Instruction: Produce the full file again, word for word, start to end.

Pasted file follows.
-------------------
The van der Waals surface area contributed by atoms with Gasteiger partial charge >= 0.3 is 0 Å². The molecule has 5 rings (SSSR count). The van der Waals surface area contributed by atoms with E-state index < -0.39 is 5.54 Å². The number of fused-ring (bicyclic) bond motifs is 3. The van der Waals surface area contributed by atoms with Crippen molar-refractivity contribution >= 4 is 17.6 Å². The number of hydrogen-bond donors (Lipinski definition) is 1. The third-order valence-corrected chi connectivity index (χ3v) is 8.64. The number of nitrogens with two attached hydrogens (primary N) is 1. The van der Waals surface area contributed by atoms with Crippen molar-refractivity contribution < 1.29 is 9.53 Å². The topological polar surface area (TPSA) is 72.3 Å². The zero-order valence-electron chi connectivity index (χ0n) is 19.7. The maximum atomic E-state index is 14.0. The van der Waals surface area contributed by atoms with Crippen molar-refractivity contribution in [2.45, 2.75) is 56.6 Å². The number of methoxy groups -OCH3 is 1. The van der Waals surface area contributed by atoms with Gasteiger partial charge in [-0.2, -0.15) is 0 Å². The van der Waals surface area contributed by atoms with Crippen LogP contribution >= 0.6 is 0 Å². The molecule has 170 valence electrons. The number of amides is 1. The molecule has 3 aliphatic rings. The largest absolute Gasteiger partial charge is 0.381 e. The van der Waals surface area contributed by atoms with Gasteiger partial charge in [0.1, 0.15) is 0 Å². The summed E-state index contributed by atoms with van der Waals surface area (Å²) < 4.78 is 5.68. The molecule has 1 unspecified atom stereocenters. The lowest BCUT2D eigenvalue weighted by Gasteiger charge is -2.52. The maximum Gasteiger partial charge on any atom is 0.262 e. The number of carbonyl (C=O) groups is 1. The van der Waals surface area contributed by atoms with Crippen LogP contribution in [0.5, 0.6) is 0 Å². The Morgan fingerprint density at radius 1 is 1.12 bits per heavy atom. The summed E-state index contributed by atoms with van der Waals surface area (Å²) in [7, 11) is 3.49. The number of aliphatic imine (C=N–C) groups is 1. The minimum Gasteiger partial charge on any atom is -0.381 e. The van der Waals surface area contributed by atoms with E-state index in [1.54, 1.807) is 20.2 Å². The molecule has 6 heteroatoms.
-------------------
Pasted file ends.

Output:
The van der Waals surface area contributed by atoms with Gasteiger partial charge >= 0.3 is 0 Å². The molecule has 5 rings (SSSR count). The van der Waals surface area contributed by atoms with E-state index < -0.39 is 5.54 Å². The number of fused-ring (bicyclic) bond motifs is 3. The van der Waals surface area contributed by atoms with Crippen molar-refractivity contribution >= 4 is 17.6 Å². The number of hydrogen-bond donors (Lipinski definition) is 1. The third-order valence-corrected chi connectivity index (χ3v) is 8.64. The number of nitrogens with two attached hydrogens (primary N) is 1. The van der Waals surface area contributed by atoms with Crippen molar-refractivity contribution < 1.29 is 9.53 Å². The topological polar surface area (TPSA) is 72.3 Å². The zero-order valence-electron chi connectivity index (χ0n) is 19.7. The maximum atomic E-state index is 14.0. The van der Waals surface area contributed by atoms with Crippen molar-refractivity contribution in [2.45, 2.75) is 56.6 Å². The number of methoxy groups -OCH3 is 1. The van der Waals surface area contributed by atoms with Gasteiger partial charge in [-0.2, -0.15) is 0 Å². The van der Waals surface area contributed by atoms with Crippen LogP contribution >= 0.6 is 0 Å². The molecule has 170 valence electrons. The number of amides is 1. The molecule has 3 aliphatic rings. The largest absolute Gasteiger partial charge is 0.381 e. The van der Waals surface area contributed by atoms with Gasteiger partial charge in [0.1, 0.15) is 0 Å². The summed E-state index contributed by atoms with van der Waals surface area (Å²) < 4.78 is 5.68. The molecule has 1 unspecified atom stereocenters. The lowest BCUT2D eigenvalue weighted by Gasteiger charge is -2.52. The maximum Gasteiger partial charge on any atom is 0.262 e. The number of carbonyl (C=O) groups is 1. The van der Waals surface area contributed by atoms with Crippen LogP contribution in [0.5, 0.6) is 0 Å². The Morgan fingerprint density at radius 1 is 1.12 bits per heavy atom. The summed E-state index contributed by atoms with van der Waals surface area (Å²) in [7, 11) is 3.49. The number of aliphatic imine (C=N–C) groups is 1. The minimum Gasteiger partial charge on any atom is -0.381 e. The van der Waals surface area contributed by atoms with E-state index in [1.54, 1.807) is 20.2 Å². The molecule has 6 heteroatoms.